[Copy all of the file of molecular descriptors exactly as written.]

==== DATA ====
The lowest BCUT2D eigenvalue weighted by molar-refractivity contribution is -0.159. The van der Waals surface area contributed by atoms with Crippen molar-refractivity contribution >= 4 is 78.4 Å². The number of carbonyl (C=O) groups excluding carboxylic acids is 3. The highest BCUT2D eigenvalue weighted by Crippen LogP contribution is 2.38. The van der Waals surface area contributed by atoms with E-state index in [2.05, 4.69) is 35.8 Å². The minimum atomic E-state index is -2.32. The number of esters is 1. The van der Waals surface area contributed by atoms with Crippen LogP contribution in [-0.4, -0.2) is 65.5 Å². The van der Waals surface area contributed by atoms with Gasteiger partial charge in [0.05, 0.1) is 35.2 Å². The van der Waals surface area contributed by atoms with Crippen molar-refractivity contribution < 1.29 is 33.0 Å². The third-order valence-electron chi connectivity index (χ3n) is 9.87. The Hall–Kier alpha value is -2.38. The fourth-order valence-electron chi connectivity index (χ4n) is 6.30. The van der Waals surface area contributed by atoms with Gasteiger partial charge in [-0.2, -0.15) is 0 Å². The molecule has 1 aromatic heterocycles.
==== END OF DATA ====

The lowest BCUT2D eigenvalue weighted by molar-refractivity contribution is -0.159. The van der Waals surface area contributed by atoms with Crippen molar-refractivity contribution >= 4 is 78.4 Å². The number of carbonyl (C=O) groups excluding carboxylic acids is 3. The highest BCUT2D eigenvalue weighted by Crippen LogP contribution is 2.38. The van der Waals surface area contributed by atoms with E-state index in [2.05, 4.69) is 35.8 Å². The minimum atomic E-state index is -2.32. The number of esters is 1. The van der Waals surface area contributed by atoms with Crippen LogP contribution in [-0.4, -0.2) is 65.5 Å². The van der Waals surface area contributed by atoms with Gasteiger partial charge in [0.05, 0.1) is 35.2 Å². The van der Waals surface area contributed by atoms with Crippen molar-refractivity contribution < 1.29 is 33.0 Å². The third-order valence-electron chi connectivity index (χ3n) is 9.87. The Hall–Kier alpha value is -2.38. The fourth-order valence-electron chi connectivity index (χ4n) is 6.30. The van der Waals surface area contributed by atoms with Gasteiger partial charge in [-0.2, -0.15) is 0 Å². The molecule has 1 aromatic heterocycles.